Review: Sailing Alone Around the World, by Joshua Slocum
Reviewing a real classic adventure narrative!
Title: Sailing Alone Around the World
Author: Joshua Slocum; read by Alan Sklar
Publication Info: Tantor Media, 2006. 7hrs 45 min. Originally published 1899.
Source: Library digital resources
Joshua Slocum’s autobiographical account of his solo trip around the world is one of the most remarkable – and entertaining – travel narratives of all time. Setting off alone from Boston aboard the thirty-six-foot wooden sloop Spray in April 1895, Captain Slocum went on to join the ranks of the world’s great circumnavigators – Magellan, Drake, and Cook. But by circling the globe without crew or consorts, Slocum would outdo them all: his three-year solo voyage of more than 46,000 miles remains unmatched in maritime history for its courage, skill, and determination.
Sailing Alone around the World recounts Slocum’s wonderful adventures: hair-raising encounters with pirates off Gibraltar and savage Indians in Tierra del Fuego; raging tempests and treacherous coral reefs; flying fish for breakfast in the Pacific; and a hilarious visit with fellow explorer Henry Stanley in South Africa. A century later, Slocum’s incomparable book endures as one of the greatest narratives of adventure ever written.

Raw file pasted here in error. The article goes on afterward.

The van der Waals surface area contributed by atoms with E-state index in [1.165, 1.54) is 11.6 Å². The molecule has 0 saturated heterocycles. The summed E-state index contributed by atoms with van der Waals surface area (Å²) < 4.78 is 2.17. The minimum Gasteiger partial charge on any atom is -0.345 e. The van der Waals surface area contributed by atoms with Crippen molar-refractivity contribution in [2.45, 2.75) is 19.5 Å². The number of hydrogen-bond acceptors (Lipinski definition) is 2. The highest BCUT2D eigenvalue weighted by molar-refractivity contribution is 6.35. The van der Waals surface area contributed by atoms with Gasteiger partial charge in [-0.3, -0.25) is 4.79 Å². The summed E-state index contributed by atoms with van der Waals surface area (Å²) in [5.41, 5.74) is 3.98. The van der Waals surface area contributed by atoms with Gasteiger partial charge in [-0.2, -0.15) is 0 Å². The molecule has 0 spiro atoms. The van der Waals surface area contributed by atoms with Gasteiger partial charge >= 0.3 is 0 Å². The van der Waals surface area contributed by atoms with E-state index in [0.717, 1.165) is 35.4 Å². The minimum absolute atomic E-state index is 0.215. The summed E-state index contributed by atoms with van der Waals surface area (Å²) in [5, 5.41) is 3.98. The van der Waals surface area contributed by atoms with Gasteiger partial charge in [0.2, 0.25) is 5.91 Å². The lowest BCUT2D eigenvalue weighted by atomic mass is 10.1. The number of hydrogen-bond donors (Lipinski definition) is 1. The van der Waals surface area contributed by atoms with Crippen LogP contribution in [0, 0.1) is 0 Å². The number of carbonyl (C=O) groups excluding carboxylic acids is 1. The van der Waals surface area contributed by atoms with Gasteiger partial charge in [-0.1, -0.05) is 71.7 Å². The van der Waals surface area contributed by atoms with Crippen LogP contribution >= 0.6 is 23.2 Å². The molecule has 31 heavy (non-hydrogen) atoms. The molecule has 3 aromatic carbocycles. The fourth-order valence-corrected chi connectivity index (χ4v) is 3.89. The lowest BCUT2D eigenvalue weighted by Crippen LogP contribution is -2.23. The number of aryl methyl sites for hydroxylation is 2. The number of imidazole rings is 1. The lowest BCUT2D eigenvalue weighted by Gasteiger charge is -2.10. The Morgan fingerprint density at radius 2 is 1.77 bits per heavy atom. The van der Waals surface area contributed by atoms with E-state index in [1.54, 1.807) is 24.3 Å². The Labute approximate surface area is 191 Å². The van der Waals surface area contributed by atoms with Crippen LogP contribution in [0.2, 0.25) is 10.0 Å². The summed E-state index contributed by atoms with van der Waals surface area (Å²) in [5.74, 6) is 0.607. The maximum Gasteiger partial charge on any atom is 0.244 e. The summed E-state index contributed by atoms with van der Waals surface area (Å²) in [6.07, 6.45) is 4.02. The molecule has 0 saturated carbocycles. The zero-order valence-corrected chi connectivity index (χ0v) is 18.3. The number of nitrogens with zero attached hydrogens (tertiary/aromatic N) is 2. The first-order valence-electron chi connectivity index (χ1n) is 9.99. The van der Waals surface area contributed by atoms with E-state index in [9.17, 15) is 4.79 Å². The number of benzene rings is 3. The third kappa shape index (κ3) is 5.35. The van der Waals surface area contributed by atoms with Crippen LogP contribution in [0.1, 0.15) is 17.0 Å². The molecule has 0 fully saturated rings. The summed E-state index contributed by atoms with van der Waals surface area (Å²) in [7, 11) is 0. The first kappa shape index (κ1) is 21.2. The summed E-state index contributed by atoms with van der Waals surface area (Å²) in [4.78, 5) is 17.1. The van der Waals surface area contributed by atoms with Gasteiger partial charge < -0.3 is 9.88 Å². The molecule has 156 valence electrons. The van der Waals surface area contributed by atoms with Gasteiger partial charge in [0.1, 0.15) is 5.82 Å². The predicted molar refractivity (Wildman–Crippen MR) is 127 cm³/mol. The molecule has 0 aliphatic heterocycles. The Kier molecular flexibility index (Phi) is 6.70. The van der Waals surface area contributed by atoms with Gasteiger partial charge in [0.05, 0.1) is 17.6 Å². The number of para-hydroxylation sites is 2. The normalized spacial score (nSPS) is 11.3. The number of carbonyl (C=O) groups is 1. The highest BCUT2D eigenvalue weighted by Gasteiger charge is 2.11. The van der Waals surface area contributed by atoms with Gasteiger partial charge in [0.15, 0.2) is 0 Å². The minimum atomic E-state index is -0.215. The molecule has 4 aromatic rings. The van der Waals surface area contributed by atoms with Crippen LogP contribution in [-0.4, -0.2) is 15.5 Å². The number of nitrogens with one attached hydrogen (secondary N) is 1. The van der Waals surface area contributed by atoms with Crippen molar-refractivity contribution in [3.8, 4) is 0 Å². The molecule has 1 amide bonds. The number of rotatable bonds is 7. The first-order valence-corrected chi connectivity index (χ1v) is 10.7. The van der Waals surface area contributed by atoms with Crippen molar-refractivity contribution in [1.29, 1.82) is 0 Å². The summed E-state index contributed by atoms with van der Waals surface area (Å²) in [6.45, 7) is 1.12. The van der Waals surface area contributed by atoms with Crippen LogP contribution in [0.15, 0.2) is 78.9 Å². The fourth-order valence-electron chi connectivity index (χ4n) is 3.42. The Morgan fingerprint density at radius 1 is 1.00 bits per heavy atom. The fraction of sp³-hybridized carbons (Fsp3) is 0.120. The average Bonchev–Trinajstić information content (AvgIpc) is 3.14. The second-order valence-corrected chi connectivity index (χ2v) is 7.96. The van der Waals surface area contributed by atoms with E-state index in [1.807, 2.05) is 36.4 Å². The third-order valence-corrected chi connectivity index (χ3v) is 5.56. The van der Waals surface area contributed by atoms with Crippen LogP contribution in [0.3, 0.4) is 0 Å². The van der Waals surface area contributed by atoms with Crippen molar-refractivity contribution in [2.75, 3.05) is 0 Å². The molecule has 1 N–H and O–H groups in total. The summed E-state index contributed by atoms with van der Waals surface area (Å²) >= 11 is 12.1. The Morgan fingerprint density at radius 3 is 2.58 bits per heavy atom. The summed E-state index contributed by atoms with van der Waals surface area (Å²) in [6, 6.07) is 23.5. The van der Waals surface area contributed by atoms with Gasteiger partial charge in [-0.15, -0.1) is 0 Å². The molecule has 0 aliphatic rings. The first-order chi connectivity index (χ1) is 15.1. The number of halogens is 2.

Actually, the blurb says it all pretty well. This was an enjoyable, exciting, and often humorous narrative that wholly understated the amazing nature of what he did. Slocum in fact frequently comments that people thought it was something amazing but he found it easy and fun. I suspect that at times that was less than true. Bits of the struggle and danger creep in, though he always downplays them. I'm not sure I totally believe his claim that the auto-steering worked so well that he got a good night's sleep every night, either!
There are times when the attitudes of the period (1890s) show through in squirmy ways, with stereotypes and prejudices about the people he meets along the way. I dealt with those in the only way I know how in an historical work like this: I chalked them up to being a product of his times and focused on the adventure.
The narrator was fantastic. The delivery really made me feel like the first-person narrative was being read by the author himself, an obvious impossibility.
All sailors and lovers of adventure should read this. It's a classic for a reason.